A dose of Deadly Medicine
Canadian War Museum’s chilling exhibit explores evolution of eugenics in Nazi Germany
A life-sized glass woman, with her arms raised, stands at the entrance to a new, five-month-long exhibition at the Canadian War Museum. She looks very familiar to anyone who has recently been to the National Gallery of Canada because a life-sized glass man, also with arms raised, stands at the entrance to a new summer-long exhibition at that institution as well.
The two transparent figures, with their entrails exposed, are both reproductions of glass figures created in Germany in the 1930s. They could serve as representatives of the ideal husband and wife, destined to have perfect blond-haired, blue-eyed Aryan children.
Glass figures in exalted poses, such as the two on display in Ottawa these days, are symbols of the eugenics movement in the 1930s. This was a movement designed to eliminate so-called “undesirables” from society. The “feeble-minded” were particularly targetted. In some countries, the “undesirables” also included criminals, homosexuals, alcoholics and certain ethnic groups.
Eugenics had varying degrees of popularity throughout the western world in the period leading up to the Second World War. But nowhere was eugenics as popular as in Nazi Germany, where it was known as “racial hygiene.”
opened last week. The War Museum opened yesterday Deadly Medicine, a travelling exhibition organized by the Holocaust Memorial Museum in Washington, D.C.
The National Gallery show explores the art of this period. The War Museum exhibition is more concerned with artifacts, including photographs, film footage, documents and posters like an American one that reads: “Every 15 seconds, $100 of your money goes for the care of persons with bad heredity, such as the insane, feeble-minded, criminals and other defectives.” A far slicker British poster, showing a man scattering seeds, declares: “Only healthy seed must be sown.” Bad seeds were obviously meant to be destroyed.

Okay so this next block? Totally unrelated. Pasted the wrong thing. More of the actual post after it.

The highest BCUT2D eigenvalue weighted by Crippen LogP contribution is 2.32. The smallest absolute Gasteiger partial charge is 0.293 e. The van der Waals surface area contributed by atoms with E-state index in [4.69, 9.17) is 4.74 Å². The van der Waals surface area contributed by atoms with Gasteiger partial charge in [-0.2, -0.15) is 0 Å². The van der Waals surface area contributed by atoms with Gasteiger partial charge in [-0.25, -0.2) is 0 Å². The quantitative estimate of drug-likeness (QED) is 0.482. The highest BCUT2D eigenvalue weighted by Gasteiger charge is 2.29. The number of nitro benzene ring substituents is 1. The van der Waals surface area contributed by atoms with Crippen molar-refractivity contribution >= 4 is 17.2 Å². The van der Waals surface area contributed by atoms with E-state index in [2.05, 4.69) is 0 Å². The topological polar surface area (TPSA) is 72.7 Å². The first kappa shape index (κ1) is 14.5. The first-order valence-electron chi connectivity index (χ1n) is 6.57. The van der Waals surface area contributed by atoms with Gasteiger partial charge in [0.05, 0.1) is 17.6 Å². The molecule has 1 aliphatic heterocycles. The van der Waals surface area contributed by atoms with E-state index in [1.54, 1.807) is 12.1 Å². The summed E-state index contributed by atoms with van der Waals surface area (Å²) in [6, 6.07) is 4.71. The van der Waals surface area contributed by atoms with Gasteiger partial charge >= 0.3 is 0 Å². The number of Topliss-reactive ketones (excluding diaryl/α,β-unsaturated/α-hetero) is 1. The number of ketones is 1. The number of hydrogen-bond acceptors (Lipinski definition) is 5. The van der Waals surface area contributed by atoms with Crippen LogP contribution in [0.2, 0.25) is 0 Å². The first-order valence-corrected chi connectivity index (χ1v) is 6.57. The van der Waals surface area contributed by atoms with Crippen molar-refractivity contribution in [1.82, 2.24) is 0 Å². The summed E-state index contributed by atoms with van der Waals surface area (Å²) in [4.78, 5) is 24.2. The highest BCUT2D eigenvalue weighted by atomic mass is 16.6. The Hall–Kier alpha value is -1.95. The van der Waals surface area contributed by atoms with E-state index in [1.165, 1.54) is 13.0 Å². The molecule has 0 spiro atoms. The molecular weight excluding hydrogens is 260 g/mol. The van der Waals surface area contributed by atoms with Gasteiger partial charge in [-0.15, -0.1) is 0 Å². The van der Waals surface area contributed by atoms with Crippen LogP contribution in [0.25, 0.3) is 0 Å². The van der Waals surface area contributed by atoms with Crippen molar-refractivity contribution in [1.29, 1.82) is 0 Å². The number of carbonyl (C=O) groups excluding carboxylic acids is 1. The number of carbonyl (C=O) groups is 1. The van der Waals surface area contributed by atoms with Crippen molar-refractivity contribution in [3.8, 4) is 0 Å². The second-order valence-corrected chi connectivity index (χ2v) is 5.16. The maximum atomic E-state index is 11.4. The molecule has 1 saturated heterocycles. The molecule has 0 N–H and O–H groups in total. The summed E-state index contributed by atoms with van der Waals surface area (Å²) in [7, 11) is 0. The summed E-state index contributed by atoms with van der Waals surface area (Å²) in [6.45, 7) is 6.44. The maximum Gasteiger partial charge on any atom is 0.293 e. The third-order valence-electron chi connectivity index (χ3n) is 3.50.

At the War Museum, a small Canadian component has been added to the American-created eugenics exhibition. Alberta and British Columbia both passed laws in the 1930s aimed at the forced sterilization of people declared mentally defective. Eugenics had some high-profile Canadian supporters, including pioneering feminists Emily Murphy and Nellie McClung.
In Germany, the notion of weeding out “undesirables” was taken to an extreme end: the Holocaust.
Fittingly, images from the Holocaust close the exhibitions at both the National Gallery and War Museum.
The National Gallery show, The 1930s: The Making of “The New Man,” Before becoming Saskatchewan premier and then the federal New Democratic Party leader, Tommy (“The Greatest Canadian”) Douglas also flirted with support for eugenics.
But Nazi Germany remains the main focus of the exhibition. We see how eugenics evolved from the forced sterilization of the “feeble-minded” to the euthanization of “undesirables” and, ultimately, to the slaughter of millions of Jews, Gypsies, homosexuals and handicapped.
The exhibition is well-crafted but chilling. It leaves one weak in the knees.
Coincidentally, it opens the same week in which Prime Minister Stephen Harper, on behalf of all Canadians, issued a formal apology for Canada’s own long-running, disastrous, race-based experiment in social engineering: the removal of aboriginal children from their homes to attend church-run residential schools, with the aim of destroying aboriginal culture and languages. Deadly Medicine continues at the Canadian War Museum until Nov. 11. For information, www.warmuseum.ca.